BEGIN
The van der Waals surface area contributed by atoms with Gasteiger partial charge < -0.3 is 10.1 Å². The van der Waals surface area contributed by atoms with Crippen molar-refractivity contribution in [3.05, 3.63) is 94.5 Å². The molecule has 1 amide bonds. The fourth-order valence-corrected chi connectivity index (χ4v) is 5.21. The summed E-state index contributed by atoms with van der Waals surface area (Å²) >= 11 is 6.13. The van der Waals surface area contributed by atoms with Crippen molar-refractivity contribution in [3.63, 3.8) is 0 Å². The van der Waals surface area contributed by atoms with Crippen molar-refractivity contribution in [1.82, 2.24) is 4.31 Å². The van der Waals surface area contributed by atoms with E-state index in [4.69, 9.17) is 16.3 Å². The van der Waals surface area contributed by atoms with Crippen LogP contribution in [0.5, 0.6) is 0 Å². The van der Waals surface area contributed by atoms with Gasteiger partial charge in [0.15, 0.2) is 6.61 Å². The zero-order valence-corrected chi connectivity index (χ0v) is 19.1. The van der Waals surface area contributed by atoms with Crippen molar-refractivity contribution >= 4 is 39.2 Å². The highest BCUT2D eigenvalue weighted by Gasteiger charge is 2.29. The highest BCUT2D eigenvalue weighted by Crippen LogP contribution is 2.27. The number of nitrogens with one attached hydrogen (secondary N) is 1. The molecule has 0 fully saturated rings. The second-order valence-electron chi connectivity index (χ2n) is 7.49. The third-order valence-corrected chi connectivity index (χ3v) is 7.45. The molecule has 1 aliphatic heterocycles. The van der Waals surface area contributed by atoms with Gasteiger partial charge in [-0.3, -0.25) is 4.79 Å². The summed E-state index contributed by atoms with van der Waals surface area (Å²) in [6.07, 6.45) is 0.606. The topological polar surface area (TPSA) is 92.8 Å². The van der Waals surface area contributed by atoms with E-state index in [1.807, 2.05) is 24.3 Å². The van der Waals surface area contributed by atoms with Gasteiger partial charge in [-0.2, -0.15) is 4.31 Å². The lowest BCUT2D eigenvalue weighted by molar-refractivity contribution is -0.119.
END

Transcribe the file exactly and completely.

The van der Waals surface area contributed by atoms with Gasteiger partial charge < -0.3 is 10.1 Å². The van der Waals surface area contributed by atoms with Crippen molar-refractivity contribution in [3.05, 3.63) is 94.5 Å². The molecule has 1 amide bonds. The fourth-order valence-corrected chi connectivity index (χ4v) is 5.21. The summed E-state index contributed by atoms with van der Waals surface area (Å²) >= 11 is 6.13. The van der Waals surface area contributed by atoms with Crippen molar-refractivity contribution in [3.63, 3.8) is 0 Å². The van der Waals surface area contributed by atoms with Crippen molar-refractivity contribution in [1.82, 2.24) is 4.31 Å². The van der Waals surface area contributed by atoms with E-state index in [4.69, 9.17) is 16.3 Å². The van der Waals surface area contributed by atoms with Crippen LogP contribution in [0.5, 0.6) is 0 Å². The van der Waals surface area contributed by atoms with Gasteiger partial charge in [0.15, 0.2) is 6.61 Å². The zero-order valence-corrected chi connectivity index (χ0v) is 19.1. The van der Waals surface area contributed by atoms with Crippen molar-refractivity contribution >= 4 is 39.2 Å². The highest BCUT2D eigenvalue weighted by Gasteiger charge is 2.29. The highest BCUT2D eigenvalue weighted by Crippen LogP contribution is 2.27. The number of nitrogens with one attached hydrogen (secondary N) is 1. The molecule has 0 fully saturated rings. The second-order valence-electron chi connectivity index (χ2n) is 7.49. The third-order valence-corrected chi connectivity index (χ3v) is 7.45. The molecule has 1 aliphatic heterocycles. The van der Waals surface area contributed by atoms with Gasteiger partial charge in [-0.3, -0.25) is 4.79 Å². The summed E-state index contributed by atoms with van der Waals surface area (Å²) in [6.07, 6.45) is 0.606. The topological polar surface area (TPSA) is 92.8 Å². The van der Waals surface area contributed by atoms with E-state index in [1.807, 2.05) is 24.3 Å². The van der Waals surface area contributed by atoms with Gasteiger partial charge in [-0.2, -0.15) is 4.31 Å². The lowest BCUT2D eigenvalue weighted by molar-refractivity contribution is -0.119.